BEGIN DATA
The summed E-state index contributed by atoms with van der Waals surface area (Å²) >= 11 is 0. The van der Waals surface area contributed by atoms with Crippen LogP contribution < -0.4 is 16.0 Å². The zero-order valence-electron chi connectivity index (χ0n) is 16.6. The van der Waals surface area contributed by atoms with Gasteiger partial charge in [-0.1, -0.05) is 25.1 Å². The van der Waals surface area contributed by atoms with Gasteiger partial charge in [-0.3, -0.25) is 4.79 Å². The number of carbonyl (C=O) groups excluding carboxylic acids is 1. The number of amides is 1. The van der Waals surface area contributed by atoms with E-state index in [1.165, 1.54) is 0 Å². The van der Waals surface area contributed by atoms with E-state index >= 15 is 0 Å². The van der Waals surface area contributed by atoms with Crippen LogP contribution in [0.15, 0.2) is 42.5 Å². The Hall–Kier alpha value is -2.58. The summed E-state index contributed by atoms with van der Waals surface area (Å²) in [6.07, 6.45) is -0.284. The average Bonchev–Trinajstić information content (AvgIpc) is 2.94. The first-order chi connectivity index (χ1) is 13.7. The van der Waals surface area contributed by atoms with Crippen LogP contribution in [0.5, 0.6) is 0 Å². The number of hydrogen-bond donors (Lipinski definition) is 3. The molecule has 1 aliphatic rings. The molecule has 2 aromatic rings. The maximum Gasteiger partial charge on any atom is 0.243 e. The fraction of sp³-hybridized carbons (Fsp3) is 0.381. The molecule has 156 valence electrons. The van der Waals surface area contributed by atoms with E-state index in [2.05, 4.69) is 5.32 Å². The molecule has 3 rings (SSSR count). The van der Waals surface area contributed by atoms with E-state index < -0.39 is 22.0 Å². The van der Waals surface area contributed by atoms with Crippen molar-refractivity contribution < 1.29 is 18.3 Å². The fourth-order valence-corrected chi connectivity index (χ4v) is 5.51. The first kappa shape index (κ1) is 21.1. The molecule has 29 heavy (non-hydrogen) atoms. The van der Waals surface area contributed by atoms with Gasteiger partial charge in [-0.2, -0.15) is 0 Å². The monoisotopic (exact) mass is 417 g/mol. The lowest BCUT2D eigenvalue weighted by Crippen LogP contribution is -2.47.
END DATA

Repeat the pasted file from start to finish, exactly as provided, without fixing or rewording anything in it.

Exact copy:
The summed E-state index contributed by atoms with van der Waals surface area (Å²) >= 11 is 0. The van der Waals surface area contributed by atoms with Crippen LogP contribution < -0.4 is 16.0 Å². The zero-order valence-electron chi connectivity index (χ0n) is 16.6. The van der Waals surface area contributed by atoms with Gasteiger partial charge in [-0.1, -0.05) is 25.1 Å². The van der Waals surface area contributed by atoms with Gasteiger partial charge in [-0.3, -0.25) is 4.79 Å². The number of carbonyl (C=O) groups excluding carboxylic acids is 1. The number of amides is 1. The van der Waals surface area contributed by atoms with E-state index in [1.165, 1.54) is 0 Å². The van der Waals surface area contributed by atoms with E-state index >= 15 is 0 Å². The van der Waals surface area contributed by atoms with Crippen LogP contribution in [0.15, 0.2) is 42.5 Å². The Hall–Kier alpha value is -2.58. The summed E-state index contributed by atoms with van der Waals surface area (Å²) in [6.07, 6.45) is -0.284. The average Bonchev–Trinajstić information content (AvgIpc) is 2.94. The first-order chi connectivity index (χ1) is 13.7. The van der Waals surface area contributed by atoms with Crippen LogP contribution in [0.5, 0.6) is 0 Å². The number of hydrogen-bond donors (Lipinski definition) is 3. The molecule has 1 aliphatic rings. The molecule has 2 aromatic rings. The maximum Gasteiger partial charge on any atom is 0.243 e. The fraction of sp³-hybridized carbons (Fsp3) is 0.381. The molecule has 156 valence electrons. The van der Waals surface area contributed by atoms with E-state index in [2.05, 4.69) is 5.32 Å². The molecule has 3 rings (SSSR count). The van der Waals surface area contributed by atoms with E-state index < -0.39 is 22.0 Å². The van der Waals surface area contributed by atoms with Crippen molar-refractivity contribution < 1.29 is 18.3 Å². The fourth-order valence-corrected chi connectivity index (χ4v) is 5.51. The first kappa shape index (κ1) is 21.1. The molecule has 29 heavy (non-hydrogen) atoms. The van der Waals surface area contributed by atoms with Gasteiger partial charge in [-0.2, -0.15) is 0 Å². The monoisotopic (exact) mass is 417 g/mol. The lowest BCUT2D eigenvalue weighted by Crippen LogP contribution is -2.47.